My BIL was a Lifeboatman.

pigsDOfly Sat 04-Jan-14 13:48:52

Those pictures are terrifying Agentzigzag.. Stupid, stupid man to risk his child's life.

I could hear the sea from my garden last night (dog needed a pee in the early hours) and as amazing as it sounded there's no way I would be tempted to go and gawp at it when it's that wild.

A young boy was swept out to sea further along the coast in the storms we had at the end of the year and another one in my town around Christmas. What does it take for people to learn? And then, as others have said, the poor bloody lifeboat crews have to risk their lives out in the raging storms to look for them.

specialsubject Sat 04-Jan-14 13:50:56

a teenager has disappeared after being last seen with his camera. A life wasted and a family devastated.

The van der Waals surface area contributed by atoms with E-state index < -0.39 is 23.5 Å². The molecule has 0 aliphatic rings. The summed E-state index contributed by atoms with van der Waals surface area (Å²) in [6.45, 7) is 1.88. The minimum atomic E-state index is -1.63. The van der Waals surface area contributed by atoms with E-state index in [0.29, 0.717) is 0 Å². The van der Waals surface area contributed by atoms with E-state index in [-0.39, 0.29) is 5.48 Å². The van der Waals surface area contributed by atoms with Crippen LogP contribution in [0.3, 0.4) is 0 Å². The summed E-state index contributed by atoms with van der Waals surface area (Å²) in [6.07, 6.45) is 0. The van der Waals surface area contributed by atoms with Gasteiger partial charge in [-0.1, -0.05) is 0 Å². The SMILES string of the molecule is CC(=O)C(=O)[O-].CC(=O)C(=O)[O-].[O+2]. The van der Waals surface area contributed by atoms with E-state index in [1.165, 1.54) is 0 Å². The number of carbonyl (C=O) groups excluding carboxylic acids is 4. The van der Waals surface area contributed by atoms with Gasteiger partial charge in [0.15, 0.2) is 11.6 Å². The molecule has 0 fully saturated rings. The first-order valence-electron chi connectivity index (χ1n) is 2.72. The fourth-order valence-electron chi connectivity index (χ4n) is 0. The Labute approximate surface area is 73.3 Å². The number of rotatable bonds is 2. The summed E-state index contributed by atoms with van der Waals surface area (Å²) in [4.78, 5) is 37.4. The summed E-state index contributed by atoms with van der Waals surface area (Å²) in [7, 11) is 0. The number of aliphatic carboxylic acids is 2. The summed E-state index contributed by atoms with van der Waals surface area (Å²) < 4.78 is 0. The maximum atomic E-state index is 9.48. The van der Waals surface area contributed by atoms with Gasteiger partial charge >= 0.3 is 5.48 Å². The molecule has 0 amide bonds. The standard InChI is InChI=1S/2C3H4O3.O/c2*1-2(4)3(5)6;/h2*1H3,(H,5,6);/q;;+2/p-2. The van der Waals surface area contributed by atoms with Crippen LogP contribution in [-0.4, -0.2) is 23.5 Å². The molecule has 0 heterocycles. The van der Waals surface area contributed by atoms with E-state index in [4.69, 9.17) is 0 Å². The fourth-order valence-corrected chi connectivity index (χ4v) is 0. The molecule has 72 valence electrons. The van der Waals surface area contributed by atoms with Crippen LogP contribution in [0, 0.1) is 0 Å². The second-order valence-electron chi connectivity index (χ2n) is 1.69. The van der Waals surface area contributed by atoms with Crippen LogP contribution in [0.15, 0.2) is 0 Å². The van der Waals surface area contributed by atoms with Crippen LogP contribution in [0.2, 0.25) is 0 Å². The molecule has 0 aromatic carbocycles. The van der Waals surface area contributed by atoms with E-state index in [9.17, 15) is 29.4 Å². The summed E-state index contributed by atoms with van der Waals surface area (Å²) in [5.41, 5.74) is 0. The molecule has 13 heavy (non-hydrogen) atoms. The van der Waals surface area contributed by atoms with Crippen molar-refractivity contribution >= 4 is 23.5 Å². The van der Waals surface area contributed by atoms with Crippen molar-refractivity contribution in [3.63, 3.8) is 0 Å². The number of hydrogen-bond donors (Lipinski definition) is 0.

the Aberystwyth RNLI have just fished out an idiot who set up his camera on the end of the jetty. Hope they charge him.

Rooners Sat 04-Jan-14 13:57:01

I think it is probably possible to look from a safe distance in some places yes.

It's about common sense really.

I would go and look from a while away but never, ever get down close to the big waves or get into a situation where we could be at risk.

Or in the way of/against advice from emergency services. They have enough to do.

Ohwhatfuckeryisthis Sat 04-Jan-14 19:47:28

I do feel sorry for that boy and his family though.